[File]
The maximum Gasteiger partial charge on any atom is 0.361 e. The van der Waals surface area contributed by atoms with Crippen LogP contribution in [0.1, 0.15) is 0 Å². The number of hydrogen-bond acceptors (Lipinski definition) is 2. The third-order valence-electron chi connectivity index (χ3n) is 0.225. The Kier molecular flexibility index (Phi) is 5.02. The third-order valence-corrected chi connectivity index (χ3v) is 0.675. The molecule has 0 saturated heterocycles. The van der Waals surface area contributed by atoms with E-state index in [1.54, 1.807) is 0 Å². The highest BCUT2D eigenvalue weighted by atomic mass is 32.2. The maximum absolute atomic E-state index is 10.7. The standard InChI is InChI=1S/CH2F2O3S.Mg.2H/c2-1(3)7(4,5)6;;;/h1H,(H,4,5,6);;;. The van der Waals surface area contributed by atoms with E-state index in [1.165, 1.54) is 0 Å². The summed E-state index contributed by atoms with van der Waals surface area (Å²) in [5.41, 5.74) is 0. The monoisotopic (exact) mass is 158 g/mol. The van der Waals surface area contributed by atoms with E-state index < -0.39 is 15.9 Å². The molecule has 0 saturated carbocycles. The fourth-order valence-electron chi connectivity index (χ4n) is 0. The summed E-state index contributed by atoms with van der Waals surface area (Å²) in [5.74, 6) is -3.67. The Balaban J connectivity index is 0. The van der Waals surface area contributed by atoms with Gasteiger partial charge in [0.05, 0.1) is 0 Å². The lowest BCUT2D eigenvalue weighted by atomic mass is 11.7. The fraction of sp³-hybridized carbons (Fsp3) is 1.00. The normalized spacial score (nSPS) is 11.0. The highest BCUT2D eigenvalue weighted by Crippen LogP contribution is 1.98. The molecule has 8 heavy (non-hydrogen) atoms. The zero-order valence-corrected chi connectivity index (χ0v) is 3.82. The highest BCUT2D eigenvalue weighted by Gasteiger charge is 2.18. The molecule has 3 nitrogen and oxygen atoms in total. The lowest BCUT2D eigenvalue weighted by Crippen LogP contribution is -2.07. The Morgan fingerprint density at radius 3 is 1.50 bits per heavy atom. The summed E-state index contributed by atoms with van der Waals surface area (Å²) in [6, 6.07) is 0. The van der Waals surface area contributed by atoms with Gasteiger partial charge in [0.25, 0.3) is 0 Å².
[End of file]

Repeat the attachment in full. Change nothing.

The maximum Gasteiger partial charge on any atom is 0.361 e. The van der Waals surface area contributed by atoms with Crippen LogP contribution in [0.1, 0.15) is 0 Å². The number of hydrogen-bond acceptors (Lipinski definition) is 2. The third-order valence-electron chi connectivity index (χ3n) is 0.225. The Kier molecular flexibility index (Phi) is 5.02. The third-order valence-corrected chi connectivity index (χ3v) is 0.675. The molecule has 0 saturated heterocycles. The van der Waals surface area contributed by atoms with E-state index in [1.54, 1.807) is 0 Å². The highest BCUT2D eigenvalue weighted by atomic mass is 32.2. The maximum absolute atomic E-state index is 10.7. The standard InChI is InChI=1S/CH2F2O3S.Mg.2H/c2-1(3)7(4,5)6;;;/h1H,(H,4,5,6);;;. The van der Waals surface area contributed by atoms with E-state index in [1.165, 1.54) is 0 Å². The summed E-state index contributed by atoms with van der Waals surface area (Å²) in [5.41, 5.74) is 0. The monoisotopic (exact) mass is 158 g/mol. The van der Waals surface area contributed by atoms with E-state index < -0.39 is 15.9 Å². The molecule has 0 saturated carbocycles. The fourth-order valence-electron chi connectivity index (χ4n) is 0. The summed E-state index contributed by atoms with van der Waals surface area (Å²) in [5.74, 6) is -3.67. The Balaban J connectivity index is 0. The van der Waals surface area contributed by atoms with Gasteiger partial charge in [0.05, 0.1) is 0 Å². The lowest BCUT2D eigenvalue weighted by atomic mass is 11.7. The fraction of sp³-hybridized carbons (Fsp3) is 1.00. The normalized spacial score (nSPS) is 11.0. The highest BCUT2D eigenvalue weighted by Crippen LogP contribution is 1.98. The molecule has 8 heavy (non-hydrogen) atoms. The zero-order valence-corrected chi connectivity index (χ0v) is 3.82. The highest BCUT2D eigenvalue weighted by Gasteiger charge is 2.18. The molecule has 3 nitrogen and oxygen atoms in total. The lowest BCUT2D eigenvalue weighted by Crippen LogP contribution is -2.07. The Morgan fingerprint density at radius 3 is 1.50 bits per heavy atom. The summed E-state index contributed by atoms with van der Waals surface area (Å²) in [6, 6.07) is 0. The van der Waals surface area contributed by atoms with Gasteiger partial charge in [0.25, 0.3) is 0 Å².